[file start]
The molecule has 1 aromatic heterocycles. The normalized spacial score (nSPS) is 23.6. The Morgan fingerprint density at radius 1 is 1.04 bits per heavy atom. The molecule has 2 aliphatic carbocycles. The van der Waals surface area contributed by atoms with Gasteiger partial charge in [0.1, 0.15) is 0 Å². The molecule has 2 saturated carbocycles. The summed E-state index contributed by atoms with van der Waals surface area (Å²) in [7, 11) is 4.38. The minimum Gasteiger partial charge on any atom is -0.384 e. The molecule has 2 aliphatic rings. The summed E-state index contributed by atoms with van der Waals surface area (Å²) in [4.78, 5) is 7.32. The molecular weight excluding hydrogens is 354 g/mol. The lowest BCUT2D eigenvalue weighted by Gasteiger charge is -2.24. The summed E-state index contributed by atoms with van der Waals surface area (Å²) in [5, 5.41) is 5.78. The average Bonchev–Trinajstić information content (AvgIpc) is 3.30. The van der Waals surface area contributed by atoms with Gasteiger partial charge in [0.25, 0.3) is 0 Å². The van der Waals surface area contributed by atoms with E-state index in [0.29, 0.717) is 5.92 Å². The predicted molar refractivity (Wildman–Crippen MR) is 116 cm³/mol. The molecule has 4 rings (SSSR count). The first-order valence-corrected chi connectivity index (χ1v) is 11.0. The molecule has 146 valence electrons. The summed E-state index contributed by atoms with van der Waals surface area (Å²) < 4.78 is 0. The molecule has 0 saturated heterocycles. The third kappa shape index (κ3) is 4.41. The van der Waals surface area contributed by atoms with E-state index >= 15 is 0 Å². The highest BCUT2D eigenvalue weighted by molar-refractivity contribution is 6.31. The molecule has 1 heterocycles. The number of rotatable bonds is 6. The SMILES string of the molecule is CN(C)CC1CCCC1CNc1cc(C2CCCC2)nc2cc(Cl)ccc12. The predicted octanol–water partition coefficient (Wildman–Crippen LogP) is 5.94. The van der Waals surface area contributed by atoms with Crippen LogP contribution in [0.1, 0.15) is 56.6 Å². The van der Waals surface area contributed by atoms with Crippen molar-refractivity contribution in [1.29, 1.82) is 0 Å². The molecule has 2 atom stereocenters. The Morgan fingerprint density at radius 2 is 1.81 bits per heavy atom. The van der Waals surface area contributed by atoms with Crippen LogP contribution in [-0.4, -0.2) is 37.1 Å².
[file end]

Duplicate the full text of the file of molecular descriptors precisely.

The molecule has 1 aromatic heterocycles. The normalized spacial score (nSPS) is 23.6. The Morgan fingerprint density at radius 1 is 1.04 bits per heavy atom. The molecule has 2 aliphatic carbocycles. The van der Waals surface area contributed by atoms with Gasteiger partial charge in [0.1, 0.15) is 0 Å². The molecule has 2 saturated carbocycles. The summed E-state index contributed by atoms with van der Waals surface area (Å²) in [7, 11) is 4.38. The minimum Gasteiger partial charge on any atom is -0.384 e. The molecule has 2 aliphatic rings. The summed E-state index contributed by atoms with van der Waals surface area (Å²) in [4.78, 5) is 7.32. The molecular weight excluding hydrogens is 354 g/mol. The lowest BCUT2D eigenvalue weighted by Gasteiger charge is -2.24. The summed E-state index contributed by atoms with van der Waals surface area (Å²) in [5, 5.41) is 5.78. The average Bonchev–Trinajstić information content (AvgIpc) is 3.30. The van der Waals surface area contributed by atoms with Gasteiger partial charge in [0.25, 0.3) is 0 Å². The van der Waals surface area contributed by atoms with E-state index in [0.29, 0.717) is 5.92 Å². The predicted molar refractivity (Wildman–Crippen MR) is 116 cm³/mol. The molecule has 4 rings (SSSR count). The first-order valence-corrected chi connectivity index (χ1v) is 11.0. The molecule has 146 valence electrons. The summed E-state index contributed by atoms with van der Waals surface area (Å²) < 4.78 is 0. The molecule has 0 saturated heterocycles. The third kappa shape index (κ3) is 4.41. The van der Waals surface area contributed by atoms with E-state index >= 15 is 0 Å². The highest BCUT2D eigenvalue weighted by molar-refractivity contribution is 6.31. The molecule has 1 heterocycles. The number of rotatable bonds is 6. The SMILES string of the molecule is CN(C)CC1CCCC1CNc1cc(C2CCCC2)nc2cc(Cl)ccc12. The predicted octanol–water partition coefficient (Wildman–Crippen LogP) is 5.94. The van der Waals surface area contributed by atoms with Crippen LogP contribution in [0.1, 0.15) is 56.6 Å². The van der Waals surface area contributed by atoms with Crippen molar-refractivity contribution in [1.29, 1.82) is 0 Å². The molecule has 2 atom stereocenters. The Morgan fingerprint density at radius 2 is 1.81 bits per heavy atom. The van der Waals surface area contributed by atoms with Crippen LogP contribution in [-0.4, -0.2) is 37.1 Å².